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O God, The Aftermath

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(106 Reviews)

Metal Album Reviews[RSS]

  • The first time I listened to this album I almost threw it out because it was so DIFFERENT from Kiss the Martyr. I didnt listen to it for awhile, but eventually I started to listen to it and I noticed how good it really it really was. I think people who buy it should listen to it fully through the first time. Every song is amazing on this cd its just different. The guitar riffs are still amazing just in a different way than Kiss the Martyr…Whoever said this album is garbage should take a close listen. Yes the new singer is nowhere as good as Josh was, he really doesnt have any range but he is still good without it. The music matters more to me than the singer tho and the music is amazing but it differs from Bless the Martyr because it is much more repetitive, but Ive learned to like repetitive music much like A Life Once Lost. All in All an amazing album you just gotta break it in.

    Posted on January 20, 2010 - Permalink - Buy Now
  • When I first spun this CD in my car stereo the thing that immediately jumped into my mind is that this CD sounded more like Botch than anything I’d ever heard besides Botch. This isnt necessarily a bad thing though, I liked Botch a lot and this is a great CD nonetheless. O’ God the Aftermath isnt as noisy as Norma Jean’s past CD’s and certainly nowhere near as noisy as Josh Scogins new band the Chariot, but still contains enough mathy riffs to satisfy any fan of your standard mathcore bands (Dillinger, Coalesce, Botch, ETID, etc) Overall definitely worth a listen.

    Posted on January 20, 2010 - Permalink - Buy Now
  • When I first listened to “Bless the Martyr, Kiss the Child”, the eloquent makeup of brutally efficient hardcore by Norma Jean, I never thought that they could make an album that could come close to matching the shear superiority of the album. I was wrong, and I’ll tell you why; not because “O’ God…” necessarily matches up, but because the two are literally uncomparable.

    When Josh (Lead Vocalist) left the band, he also left the traditional sound that made Norma Jean special as well, and brought it to his newest project, The Chariot. Then, after brief vocal hiatus, Cory joined the band as the lead vocalist, and he, like Josh, brought an innovative sound with him. So comes the the brilliantly simple but never outdated cliche, with every death there is rebirth. And to further prove my mondane use of this cliche, Norma Jean was “reborn”, and they proved it on their sophomore album “O’ God…”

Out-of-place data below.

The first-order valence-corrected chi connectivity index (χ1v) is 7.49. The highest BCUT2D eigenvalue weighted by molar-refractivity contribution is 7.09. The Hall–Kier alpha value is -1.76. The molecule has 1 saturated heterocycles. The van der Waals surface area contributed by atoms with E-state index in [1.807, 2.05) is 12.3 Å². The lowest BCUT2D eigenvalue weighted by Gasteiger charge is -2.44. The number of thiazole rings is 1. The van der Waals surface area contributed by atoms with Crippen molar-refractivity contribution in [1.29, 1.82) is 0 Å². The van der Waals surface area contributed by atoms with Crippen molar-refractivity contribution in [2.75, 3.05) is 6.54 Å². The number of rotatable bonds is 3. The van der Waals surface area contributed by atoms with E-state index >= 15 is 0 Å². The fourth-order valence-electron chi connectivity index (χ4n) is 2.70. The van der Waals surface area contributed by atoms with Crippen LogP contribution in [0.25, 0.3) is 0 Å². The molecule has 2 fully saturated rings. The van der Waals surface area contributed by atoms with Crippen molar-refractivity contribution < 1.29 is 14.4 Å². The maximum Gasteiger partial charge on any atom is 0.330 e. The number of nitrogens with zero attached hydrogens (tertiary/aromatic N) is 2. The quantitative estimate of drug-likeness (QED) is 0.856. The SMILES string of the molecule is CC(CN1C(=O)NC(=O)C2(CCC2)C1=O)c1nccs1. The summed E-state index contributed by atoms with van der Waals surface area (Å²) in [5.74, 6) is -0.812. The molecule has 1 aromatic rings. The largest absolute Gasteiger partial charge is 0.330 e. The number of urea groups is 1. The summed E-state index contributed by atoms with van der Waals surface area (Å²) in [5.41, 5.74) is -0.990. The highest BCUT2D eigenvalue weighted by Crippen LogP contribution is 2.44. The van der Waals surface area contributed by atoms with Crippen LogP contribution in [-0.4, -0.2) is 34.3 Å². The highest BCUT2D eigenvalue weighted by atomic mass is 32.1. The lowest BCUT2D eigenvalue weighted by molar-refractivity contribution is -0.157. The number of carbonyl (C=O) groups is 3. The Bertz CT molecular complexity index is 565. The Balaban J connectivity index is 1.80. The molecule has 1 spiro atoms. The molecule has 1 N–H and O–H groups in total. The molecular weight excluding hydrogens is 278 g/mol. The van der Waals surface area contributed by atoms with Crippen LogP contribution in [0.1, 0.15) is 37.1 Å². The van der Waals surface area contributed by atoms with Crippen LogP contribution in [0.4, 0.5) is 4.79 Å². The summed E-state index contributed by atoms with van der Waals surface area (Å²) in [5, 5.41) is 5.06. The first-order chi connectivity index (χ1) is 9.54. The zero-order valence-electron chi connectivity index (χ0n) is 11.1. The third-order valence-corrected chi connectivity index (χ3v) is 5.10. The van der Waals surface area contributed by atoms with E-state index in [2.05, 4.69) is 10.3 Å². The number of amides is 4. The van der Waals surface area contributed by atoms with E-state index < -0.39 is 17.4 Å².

The album itself, a priceless commodity of artistic sound, brings such an energy, vigor, and individuality that the world of Hardcore music lacks today. The album hits hard immediately with #1 “Murderotica”, a passionate, short and sweet (1:58) collection of bliss. Cory yells “Our knives say ‘We’re making way for this, the ending’”, it takes a lot not to jump out of your chair and start beating up air vivaciously.

    #3 “Bayonetwork” is the single of the album, and is one of only three songs on the CD with actual singing vocals on it. A rough melody as Cory sings “This is between me and this blade and my heart”. The guitars, a heavy crunch in a tuning called “A Minor” which is unheard of to many, but makes the sound of the guitars that much more different from other hardcore acts.

    The best song on the album has to be #8 “Absentimental”, a comprised use of fast paced metal mixed with the traditional use of breakdown previously demonstrated in “Bless the Martyr, Kiss the Child”. I listen to this song whenever I either need to get pumped up for the day, or I’m really pissed off about something; it’s therapy I promise, try it.

    I recommend this album to anyone who is smart enough to know what pure art is, because that’s what “O’ God the Aftermath” is, pure art. Lyrically superior, heavy as a Sumo Wrestler, brilliantly passionate, and blissfully heartfelt in their intentions; Norma Jean did not go wrong when they made this album. They have become an inspiration to me and many others, displaying that a belief in something beyond ourselves does not prevent us from writing heavy music.

    So go, buy this album, blast it to the max, and live the dream…

    Posted on January 20, 2010 - Permalink - Buy Now